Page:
Christy Cooney, The Sun, June 12, 2019
A German boat captain faces 20 years in jail in Italy for rescuing 1,000 migrants in the Mediterranean after being accused of colluding with smugglers.
Pia Klemp, 35, could be tried and imprisoned for helping people enter Europe illegally from the North African coast.
Italian authorities allege that she colluded with smugglers to collect migrants at Mediterranean rendezvous points and stage rescues at sea.
Undercover officers took pictures that allegedly showed human traffickers “escorting” vessels full of migrants before they were transferred to aid boats.
Human traffickers in Libya are known to be extorting thousands of dollars from migrants who arrive in the country trying to reach Europe.
The ships used to transport them are often not seaworthy or are deliberately sabotaged, forcing humanitarian vessels to stage rescues.
Klemp, who is from the German city of Bonn, is a member of Sea Watch, an NGO which deploys vessels to rescue asylum seekers in the Mediterranean.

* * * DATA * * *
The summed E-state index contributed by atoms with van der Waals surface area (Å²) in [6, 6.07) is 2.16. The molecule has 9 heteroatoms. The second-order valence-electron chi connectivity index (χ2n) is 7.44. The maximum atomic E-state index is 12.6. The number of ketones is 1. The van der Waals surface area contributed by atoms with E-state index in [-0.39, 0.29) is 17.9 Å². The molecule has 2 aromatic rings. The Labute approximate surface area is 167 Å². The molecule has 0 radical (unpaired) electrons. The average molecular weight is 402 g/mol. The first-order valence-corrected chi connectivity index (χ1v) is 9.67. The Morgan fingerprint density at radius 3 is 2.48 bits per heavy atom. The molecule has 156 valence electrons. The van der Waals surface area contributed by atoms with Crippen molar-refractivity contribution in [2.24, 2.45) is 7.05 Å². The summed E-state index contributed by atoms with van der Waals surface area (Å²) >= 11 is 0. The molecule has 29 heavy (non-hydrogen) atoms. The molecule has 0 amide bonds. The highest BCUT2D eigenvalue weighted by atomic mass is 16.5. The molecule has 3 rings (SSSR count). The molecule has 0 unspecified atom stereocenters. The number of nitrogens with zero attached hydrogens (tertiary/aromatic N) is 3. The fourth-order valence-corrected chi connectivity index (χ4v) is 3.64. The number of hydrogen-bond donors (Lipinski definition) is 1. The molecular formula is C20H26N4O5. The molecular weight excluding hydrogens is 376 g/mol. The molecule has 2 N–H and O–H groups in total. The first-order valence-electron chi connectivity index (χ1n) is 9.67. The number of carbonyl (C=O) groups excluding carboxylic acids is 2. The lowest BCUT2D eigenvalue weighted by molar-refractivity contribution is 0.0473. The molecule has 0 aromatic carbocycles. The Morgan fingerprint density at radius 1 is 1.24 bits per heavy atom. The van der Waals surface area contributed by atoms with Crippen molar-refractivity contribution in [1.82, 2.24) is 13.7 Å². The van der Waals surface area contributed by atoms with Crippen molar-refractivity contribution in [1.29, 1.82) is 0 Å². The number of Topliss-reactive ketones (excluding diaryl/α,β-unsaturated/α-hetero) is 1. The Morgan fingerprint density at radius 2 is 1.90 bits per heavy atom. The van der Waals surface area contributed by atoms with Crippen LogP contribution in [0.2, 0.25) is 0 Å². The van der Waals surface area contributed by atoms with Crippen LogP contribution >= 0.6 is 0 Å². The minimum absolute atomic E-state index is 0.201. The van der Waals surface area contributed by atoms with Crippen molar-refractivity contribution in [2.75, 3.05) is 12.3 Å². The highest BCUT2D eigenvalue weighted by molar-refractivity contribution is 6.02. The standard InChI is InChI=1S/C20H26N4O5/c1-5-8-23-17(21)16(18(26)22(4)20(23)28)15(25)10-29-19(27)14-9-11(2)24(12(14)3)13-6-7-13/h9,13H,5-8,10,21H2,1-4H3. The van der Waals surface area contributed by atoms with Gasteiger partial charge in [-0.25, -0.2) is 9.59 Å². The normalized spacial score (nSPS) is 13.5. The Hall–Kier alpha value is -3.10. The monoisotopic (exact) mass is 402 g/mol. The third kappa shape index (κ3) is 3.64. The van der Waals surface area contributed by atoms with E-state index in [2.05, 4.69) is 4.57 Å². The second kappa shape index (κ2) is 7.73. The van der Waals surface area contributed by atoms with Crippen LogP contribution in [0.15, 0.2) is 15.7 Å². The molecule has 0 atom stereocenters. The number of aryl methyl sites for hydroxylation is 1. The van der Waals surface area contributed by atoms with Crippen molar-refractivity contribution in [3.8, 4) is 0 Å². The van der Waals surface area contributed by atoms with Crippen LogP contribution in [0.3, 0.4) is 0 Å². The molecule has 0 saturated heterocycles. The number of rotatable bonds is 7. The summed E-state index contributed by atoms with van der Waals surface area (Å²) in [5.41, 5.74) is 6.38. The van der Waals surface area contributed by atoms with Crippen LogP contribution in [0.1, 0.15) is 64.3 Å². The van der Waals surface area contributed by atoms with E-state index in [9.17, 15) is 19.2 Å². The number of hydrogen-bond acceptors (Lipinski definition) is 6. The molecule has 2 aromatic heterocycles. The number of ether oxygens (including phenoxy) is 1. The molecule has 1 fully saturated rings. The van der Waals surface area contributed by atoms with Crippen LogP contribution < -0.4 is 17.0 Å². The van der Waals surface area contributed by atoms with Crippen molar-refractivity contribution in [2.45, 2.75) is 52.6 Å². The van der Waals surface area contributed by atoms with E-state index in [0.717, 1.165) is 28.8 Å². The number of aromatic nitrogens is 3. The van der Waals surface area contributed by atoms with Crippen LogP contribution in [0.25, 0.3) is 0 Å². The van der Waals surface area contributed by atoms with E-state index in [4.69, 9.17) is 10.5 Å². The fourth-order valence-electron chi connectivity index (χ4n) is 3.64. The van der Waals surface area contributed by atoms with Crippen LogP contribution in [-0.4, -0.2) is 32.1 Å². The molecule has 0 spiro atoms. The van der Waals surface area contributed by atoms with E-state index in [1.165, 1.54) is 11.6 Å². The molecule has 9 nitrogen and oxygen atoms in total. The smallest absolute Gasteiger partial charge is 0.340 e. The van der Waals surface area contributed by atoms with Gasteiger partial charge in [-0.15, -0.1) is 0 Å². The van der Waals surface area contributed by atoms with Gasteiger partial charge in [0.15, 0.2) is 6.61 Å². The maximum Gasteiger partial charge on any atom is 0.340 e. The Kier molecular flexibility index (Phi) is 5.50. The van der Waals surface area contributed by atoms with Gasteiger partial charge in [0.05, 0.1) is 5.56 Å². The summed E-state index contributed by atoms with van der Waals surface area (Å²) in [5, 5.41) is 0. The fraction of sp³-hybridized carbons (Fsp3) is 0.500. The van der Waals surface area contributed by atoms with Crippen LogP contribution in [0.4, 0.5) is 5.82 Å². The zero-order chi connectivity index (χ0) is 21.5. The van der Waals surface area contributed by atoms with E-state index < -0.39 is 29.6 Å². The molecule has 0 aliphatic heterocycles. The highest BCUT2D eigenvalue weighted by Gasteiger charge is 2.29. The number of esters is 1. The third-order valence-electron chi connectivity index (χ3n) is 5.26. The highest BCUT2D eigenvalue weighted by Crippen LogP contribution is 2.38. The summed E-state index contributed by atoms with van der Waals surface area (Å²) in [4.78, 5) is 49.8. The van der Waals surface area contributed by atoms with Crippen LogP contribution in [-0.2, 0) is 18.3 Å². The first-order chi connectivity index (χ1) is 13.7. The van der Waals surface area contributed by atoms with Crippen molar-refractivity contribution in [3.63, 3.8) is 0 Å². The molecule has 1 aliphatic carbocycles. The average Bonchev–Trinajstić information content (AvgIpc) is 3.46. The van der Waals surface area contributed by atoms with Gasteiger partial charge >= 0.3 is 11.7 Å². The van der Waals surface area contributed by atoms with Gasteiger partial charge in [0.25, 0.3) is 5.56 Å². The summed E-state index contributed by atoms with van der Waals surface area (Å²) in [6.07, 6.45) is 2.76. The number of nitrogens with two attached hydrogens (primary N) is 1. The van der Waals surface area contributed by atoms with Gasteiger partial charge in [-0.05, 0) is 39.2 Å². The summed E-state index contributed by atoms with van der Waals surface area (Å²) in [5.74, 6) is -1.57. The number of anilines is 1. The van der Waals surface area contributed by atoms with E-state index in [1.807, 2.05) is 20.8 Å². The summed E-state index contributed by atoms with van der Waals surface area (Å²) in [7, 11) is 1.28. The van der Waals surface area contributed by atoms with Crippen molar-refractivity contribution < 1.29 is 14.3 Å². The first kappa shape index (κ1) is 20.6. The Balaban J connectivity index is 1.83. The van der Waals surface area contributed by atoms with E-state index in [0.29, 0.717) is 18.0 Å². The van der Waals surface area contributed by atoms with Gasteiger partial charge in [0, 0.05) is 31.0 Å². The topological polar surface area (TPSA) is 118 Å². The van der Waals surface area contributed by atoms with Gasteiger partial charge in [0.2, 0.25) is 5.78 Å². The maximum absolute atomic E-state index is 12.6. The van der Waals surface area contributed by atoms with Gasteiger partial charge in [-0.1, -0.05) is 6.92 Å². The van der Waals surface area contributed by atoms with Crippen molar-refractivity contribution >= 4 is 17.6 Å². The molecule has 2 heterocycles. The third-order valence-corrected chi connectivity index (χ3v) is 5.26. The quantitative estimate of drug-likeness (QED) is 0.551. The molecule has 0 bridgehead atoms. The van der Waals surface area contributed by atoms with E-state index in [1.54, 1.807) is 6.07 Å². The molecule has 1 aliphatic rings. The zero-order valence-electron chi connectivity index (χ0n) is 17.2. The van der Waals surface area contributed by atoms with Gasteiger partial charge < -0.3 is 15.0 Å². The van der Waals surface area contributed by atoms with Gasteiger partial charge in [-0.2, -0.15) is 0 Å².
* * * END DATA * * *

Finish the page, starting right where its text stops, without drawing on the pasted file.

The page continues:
Her supporters, 80,000 of whom have signed a petition urging Italy to drop the charges, say she is a humanitarian who has been personally responsible for hundreds of genuine rescues.
Enlarge ImageRescuers from the Save the Children NGO transfer migrants from the vessel Iuventa to their ship.Reuters
Klemp has been under investigation since her vessel, the Iuventa, was impounded in the summer of 2017.
Italy has now moved to ban her from sailing near their coasts altogether.
Speaking to Swiss newspaper Basler Zeitung, Klemp said the money she had already used in her defense could have been used on rescue missions.
“But the worst has already come to pass,” she added. “Sea rescue missions have been criminalized.”
After coming to power in June 2018, Italy’s far-right deputy prime minister began refusing to let some rescue boats dock in Italian ports, insisting that other European countries begin taking a greater share of migrants.
Speaking at the time, he said that the deaths of anyone drowning while trying to reach Europe should “weigh on the conscience of the traffickers and the do-gooders.”
Migrant arrivals from North Africa and the Middle East have sharply reduced since a peak in 2015 when Europe faced its worst migration crisis since World War II.